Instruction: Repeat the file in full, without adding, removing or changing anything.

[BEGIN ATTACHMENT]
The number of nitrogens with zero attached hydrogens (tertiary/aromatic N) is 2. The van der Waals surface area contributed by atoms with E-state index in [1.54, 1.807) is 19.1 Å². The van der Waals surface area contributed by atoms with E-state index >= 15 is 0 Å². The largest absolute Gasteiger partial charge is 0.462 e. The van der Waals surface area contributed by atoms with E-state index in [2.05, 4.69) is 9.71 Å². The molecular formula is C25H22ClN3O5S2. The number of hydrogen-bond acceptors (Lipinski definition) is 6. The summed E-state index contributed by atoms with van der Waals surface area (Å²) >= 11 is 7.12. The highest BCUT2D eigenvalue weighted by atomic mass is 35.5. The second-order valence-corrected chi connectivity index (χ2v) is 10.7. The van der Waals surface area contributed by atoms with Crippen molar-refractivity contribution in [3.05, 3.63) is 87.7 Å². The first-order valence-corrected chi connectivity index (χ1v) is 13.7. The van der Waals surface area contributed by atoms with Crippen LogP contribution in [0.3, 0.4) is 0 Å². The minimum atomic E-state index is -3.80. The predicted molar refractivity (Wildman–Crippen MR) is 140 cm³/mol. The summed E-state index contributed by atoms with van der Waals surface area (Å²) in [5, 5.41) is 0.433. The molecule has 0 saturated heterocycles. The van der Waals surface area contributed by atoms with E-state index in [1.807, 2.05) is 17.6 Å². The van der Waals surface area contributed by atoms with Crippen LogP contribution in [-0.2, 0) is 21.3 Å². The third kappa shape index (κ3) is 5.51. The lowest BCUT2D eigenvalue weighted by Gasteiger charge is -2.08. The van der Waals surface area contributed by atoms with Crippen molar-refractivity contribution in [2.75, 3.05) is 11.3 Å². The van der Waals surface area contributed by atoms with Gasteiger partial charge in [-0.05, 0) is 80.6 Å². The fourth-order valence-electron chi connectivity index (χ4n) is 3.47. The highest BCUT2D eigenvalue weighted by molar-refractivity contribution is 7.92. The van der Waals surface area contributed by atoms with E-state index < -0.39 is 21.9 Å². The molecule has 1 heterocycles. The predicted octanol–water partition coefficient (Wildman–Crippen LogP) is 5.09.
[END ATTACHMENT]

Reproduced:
The number of nitrogens with zero attached hydrogens (tertiary/aromatic N) is 2. The van der Waals surface area contributed by atoms with E-state index in [1.54, 1.807) is 19.1 Å². The van der Waals surface area contributed by atoms with E-state index >= 15 is 0 Å². The largest absolute Gasteiger partial charge is 0.462 e. The van der Waals surface area contributed by atoms with E-state index in [2.05, 4.69) is 9.71 Å². The molecular formula is C25H22ClN3O5S2. The number of hydrogen-bond acceptors (Lipinski definition) is 6. The summed E-state index contributed by atoms with van der Waals surface area (Å²) >= 11 is 7.12. The highest BCUT2D eigenvalue weighted by atomic mass is 35.5. The second-order valence-corrected chi connectivity index (χ2v) is 10.7. The van der Waals surface area contributed by atoms with Crippen molar-refractivity contribution in [3.05, 3.63) is 87.7 Å². The first-order valence-corrected chi connectivity index (χ1v) is 13.7. The van der Waals surface area contributed by atoms with Crippen LogP contribution in [0.3, 0.4) is 0 Å². The minimum atomic E-state index is -3.80. The predicted molar refractivity (Wildman–Crippen MR) is 140 cm³/mol. The summed E-state index contributed by atoms with van der Waals surface area (Å²) in [5, 5.41) is 0.433. The molecule has 0 saturated heterocycles. The van der Waals surface area contributed by atoms with E-state index in [1.807, 2.05) is 17.6 Å². The van der Waals surface area contributed by atoms with Crippen LogP contribution in [-0.2, 0) is 21.3 Å². The third kappa shape index (κ3) is 5.51. The lowest BCUT2D eigenvalue weighted by Gasteiger charge is -2.08. The van der Waals surface area contributed by atoms with Crippen molar-refractivity contribution in [2.75, 3.05) is 11.3 Å². The van der Waals surface area contributed by atoms with Gasteiger partial charge in [-0.05, 0) is 80.6 Å². The fourth-order valence-electron chi connectivity index (χ4n) is 3.47. The highest BCUT2D eigenvalue weighted by molar-refractivity contribution is 7.92. The van der Waals surface area contributed by atoms with E-state index < -0.39 is 21.9 Å². The molecule has 1 heterocycles. The predicted octanol–water partition coefficient (Wildman–Crippen LogP) is 5.09.